Photo via ©Andi Smith 2013
Where does your design inspiration come from?
Tough question! It’s difficult to pin down one specific thing, so I’ll answer in two parts.
1. Yarn. I’m crazy about the way different yarns lend themselves to a stitch pattern. I’ve been known to completely change a pattern design once I’ve started working with a yarn because the fiber or color works better with a different stitch.
When I was designing the Queen Street Cardigan, seen below, I changed the lace pattern about four times until I hit upon the perfect combination that flowed into each other in a seamless and visually pleasing way.
2. Stitch patterns. I thoroughly enjoy working a stitch pattern and then seeing where I can take it, how it can be manipulated and taken one step further, or added to. As I design, I find that the right stitch pattern can not only add visual interest to a garment, but also define how it is shaped, where it is shaped and what comes next.
For example, on the Chartres Jacket, seen below, that I worked in Lorna’s Laces Haymarket, the stitch pattern on the bodice created a zigzag pattern, rather than try and constrain that within a straight edge by working a half diamond, I chose to keep the zigzag and created a wonderful bodice treatment.
I’m in awe of Brooke Nico and Anna Dalvi. The way they manipulate stitch patterns seems so incredibly effortless and intuitive. They are each masters at their game. I don’t think either of them have published a design I haven’t coveted.
Some knitting tips from Andi Smith
Before you embark on custom sock knitting adventures, it’s vital that you have a measure of your foot and leg. I talk about this at length in the book, but here’s a quick guide to the best way to measure.
Did you know that your feet grow an average of a half size every 10 years? Pregnancy aging, weight gain or loss, and health issues in general can also have an impact on the size and shape of your feet. However, most of us just keep knitting away at the same vanilla sock with 64/72 sts.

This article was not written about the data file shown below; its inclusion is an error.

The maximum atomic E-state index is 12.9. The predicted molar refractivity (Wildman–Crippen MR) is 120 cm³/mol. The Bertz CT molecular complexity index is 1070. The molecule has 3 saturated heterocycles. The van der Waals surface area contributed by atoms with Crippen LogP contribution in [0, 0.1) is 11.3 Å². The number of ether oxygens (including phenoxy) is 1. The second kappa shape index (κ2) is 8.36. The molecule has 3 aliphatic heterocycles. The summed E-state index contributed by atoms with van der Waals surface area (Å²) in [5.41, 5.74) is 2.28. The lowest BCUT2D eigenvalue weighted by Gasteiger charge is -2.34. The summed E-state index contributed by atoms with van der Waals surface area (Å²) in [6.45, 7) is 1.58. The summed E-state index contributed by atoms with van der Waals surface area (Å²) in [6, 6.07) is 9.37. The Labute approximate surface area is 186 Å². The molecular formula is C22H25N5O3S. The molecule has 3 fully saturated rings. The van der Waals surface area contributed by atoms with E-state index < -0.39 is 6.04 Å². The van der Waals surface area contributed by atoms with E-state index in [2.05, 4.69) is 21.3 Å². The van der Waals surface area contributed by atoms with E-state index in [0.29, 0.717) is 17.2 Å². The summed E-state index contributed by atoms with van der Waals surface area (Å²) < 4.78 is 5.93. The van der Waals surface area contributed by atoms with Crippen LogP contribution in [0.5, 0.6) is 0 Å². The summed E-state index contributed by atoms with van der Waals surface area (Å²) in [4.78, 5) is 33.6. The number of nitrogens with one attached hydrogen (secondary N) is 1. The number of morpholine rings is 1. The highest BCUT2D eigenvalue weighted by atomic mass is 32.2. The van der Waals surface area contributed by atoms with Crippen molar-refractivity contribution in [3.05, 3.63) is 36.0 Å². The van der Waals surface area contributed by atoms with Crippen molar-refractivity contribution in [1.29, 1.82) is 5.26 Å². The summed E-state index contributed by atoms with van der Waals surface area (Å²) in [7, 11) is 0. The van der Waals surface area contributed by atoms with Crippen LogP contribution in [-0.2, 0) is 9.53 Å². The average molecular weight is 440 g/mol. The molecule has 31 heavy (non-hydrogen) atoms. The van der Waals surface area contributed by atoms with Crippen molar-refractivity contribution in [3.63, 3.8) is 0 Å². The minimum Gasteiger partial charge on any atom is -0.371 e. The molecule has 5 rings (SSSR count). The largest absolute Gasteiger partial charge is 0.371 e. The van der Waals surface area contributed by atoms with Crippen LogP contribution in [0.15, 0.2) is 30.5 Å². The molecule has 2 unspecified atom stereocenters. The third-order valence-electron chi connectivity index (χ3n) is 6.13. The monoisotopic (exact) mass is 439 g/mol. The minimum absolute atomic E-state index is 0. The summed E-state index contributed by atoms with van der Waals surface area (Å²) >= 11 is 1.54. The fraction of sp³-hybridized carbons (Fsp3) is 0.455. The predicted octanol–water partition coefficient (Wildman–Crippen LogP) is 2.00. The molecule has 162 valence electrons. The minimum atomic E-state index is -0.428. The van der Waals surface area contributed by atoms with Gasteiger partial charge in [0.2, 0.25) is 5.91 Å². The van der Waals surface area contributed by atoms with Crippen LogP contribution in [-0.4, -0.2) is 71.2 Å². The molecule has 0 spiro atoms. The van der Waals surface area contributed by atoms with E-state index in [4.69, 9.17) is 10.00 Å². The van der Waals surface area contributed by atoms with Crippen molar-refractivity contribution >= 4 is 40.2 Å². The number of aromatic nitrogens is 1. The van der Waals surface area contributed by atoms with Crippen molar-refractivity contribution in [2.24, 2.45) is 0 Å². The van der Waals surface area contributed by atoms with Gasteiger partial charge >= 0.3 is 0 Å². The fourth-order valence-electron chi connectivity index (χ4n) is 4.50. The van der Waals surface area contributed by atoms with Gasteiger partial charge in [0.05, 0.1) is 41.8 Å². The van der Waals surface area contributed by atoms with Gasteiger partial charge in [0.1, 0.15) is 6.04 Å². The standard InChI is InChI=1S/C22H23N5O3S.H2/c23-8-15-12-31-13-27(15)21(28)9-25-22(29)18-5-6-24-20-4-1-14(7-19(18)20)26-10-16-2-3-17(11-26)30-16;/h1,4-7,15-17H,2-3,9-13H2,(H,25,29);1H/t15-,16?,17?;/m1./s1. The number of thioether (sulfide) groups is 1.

If you know what your measurements are, and what your gauge is, then you’re a big step forward in creating a custom sock that fits, skims your curves, is more visually pleasing and generally awesome!
What you’ll need:
- Paper and pencil
- Flexible tape measure
- A measuring partner
When to measure:
Get your feet at their grandest — late in the day, when you’ve been standing for a while. This way, you won’t end up knitting socks that are too tight for you.
Stand in bare feet with your feet about a shoulders’ width apart. Relax your calf muscles, and take your measure.
Why work in pairs?
Firstly, everything is more fun with friends, right? But more importantly, you really do need someone else to do the measuring to get an accurate reading while standing upright.
And reciprocate! Don’t forget to measure your friend! I’m sure you’ll both be surprised at how many variances there are!
Now you have your measurements, you’re one step closer to creating that well-fitting sock!
Update: We’ve randomly selected a winner. Congrats to Mags Murray from Hertfordshire, England!
Click here to enter the giveaway and then answer Andi’s question below in the comments for a chance to win!